Decryptor 62 uses the key value from key register 64 to decrypt the data. Decryptor 62 is the inverse of encryptor 108, and the key value is either equal to, or the inverse of, the key value stored in key register 110, depending on the type of encryption used. The decrypted data is then decompressed by decompressor 68. The effect of these elements is to reproduce sections of the data in data blocks 114, 116, 118 and 120 shown in FIG. 3. This data is then separated into the secure program (dear ROM data) which is passed back to processor 20 via bus unit 50 and hidden data (branch table, checksums, timing data) which is passed to computational unit 72. Computational unit 72 stores this data in private tables 74 (S5). Bus unit 50 passes the secure program page in the clear to processor 20 (S6). As explained above, the secure program page alone would not allow the copyist to duplicate the operation of the game program.

Once processor 20 has a page of program data, it executes the next instruction in that page (S7). Before executing the instruction, processor 20 checks the instruction to see if it is a branch instruction (S8). If it is not a branch instruction, processor 20 executes the instruction (S9) and checks for further instructions in the page (S10). If more instructions are present, processor 20 gets the next instruction (looping back to step S7), otherwise processor 20 requests the next page from ROM 32 (looping back to step S1).

On the other hand, if the instruction is a branch instruction, which processor 20 does not process, a branch request is passed to security chip 30 (S11). If the branch request is not proper, as determined in step S12, computational unit 72 halts processor 20 (S13). For a request to be proper, it must be expected, must occur at the time expected, and the bus checksum must be correct. The response from security chip 30 to a proper branch request is the address to which processor 20 should branch. Of course, for conditional branches, processor 20 will need to pass one or more arguments to security chip 30, which will calculate which of a true address and a false address to return (S14). Security chip 30 then passes the address back to processor 20 (S15), the processor jumps to that address (S16) and gets the instruction at that address (looping back to step S7). In this way, an address is provided for a branch without processor 20 ever being told what kind of branch it is or what all the possible branch addresses are.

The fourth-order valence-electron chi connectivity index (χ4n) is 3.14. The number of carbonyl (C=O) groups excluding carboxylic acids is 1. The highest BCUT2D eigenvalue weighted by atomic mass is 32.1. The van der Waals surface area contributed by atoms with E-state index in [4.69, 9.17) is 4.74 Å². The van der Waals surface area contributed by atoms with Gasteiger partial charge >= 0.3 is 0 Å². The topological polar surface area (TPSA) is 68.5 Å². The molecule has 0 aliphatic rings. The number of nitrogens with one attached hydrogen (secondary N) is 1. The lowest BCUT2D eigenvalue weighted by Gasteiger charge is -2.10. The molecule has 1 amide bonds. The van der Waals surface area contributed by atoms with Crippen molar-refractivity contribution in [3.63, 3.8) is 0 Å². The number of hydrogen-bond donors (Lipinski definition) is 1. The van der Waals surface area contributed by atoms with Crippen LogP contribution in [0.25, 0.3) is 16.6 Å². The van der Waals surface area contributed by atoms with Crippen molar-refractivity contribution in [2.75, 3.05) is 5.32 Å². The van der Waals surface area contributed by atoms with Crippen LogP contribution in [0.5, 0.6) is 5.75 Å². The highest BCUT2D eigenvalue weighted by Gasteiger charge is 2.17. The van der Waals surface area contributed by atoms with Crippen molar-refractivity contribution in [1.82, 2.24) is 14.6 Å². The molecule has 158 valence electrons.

Computational unit 72 is used both to process branch requests and to evaluate whether a request for a branch is proper. To do this, it uses a private branch table, which is stored as part of private tables 74. This branch table need not store all the branches, but just those which are upcoming. For each branch entry in the branch table, the following fields are maintained:

TYPE - the type of branch, selected from:

1) unconditional jump

2) conditional jump

3) subroutine call

4) subroutine return.

CONDITION - Only used with conditional jumps; indicates the condition tested.

ADDRESS 1 - For unconditional jumps and conditional jumps with a true condition, this address is the address to jump to; for calls, it is the called address; and for returns, it is not used.

ADDRESS 2 - Not used for unconditional jumps. For a conditional jump with a false condition, this is the address to jump to; for calls this is the return address, which is saved on a stack. This is not used for returns.

In some embodiments, processor 20 does not specify, and is never told, the index into the branch table for an upcoming branch. In those embodiments, the branch table tracks which branch index should follow the current branch. Of course, the next branch depends on which branch is taken, so that information is stored in the following two fields in those embodiments:

NEXT BRANCH 1 - Indicates the index of the branch in the program code which is the first branch in the code after ADDRESS 1.

NEXT BRANCH 2 - Indicates the index of the branch in the program code which is the first branch in the code after ADDRESS 2.

CHECKSUM - The expected checksum for all the program code preceding the branch.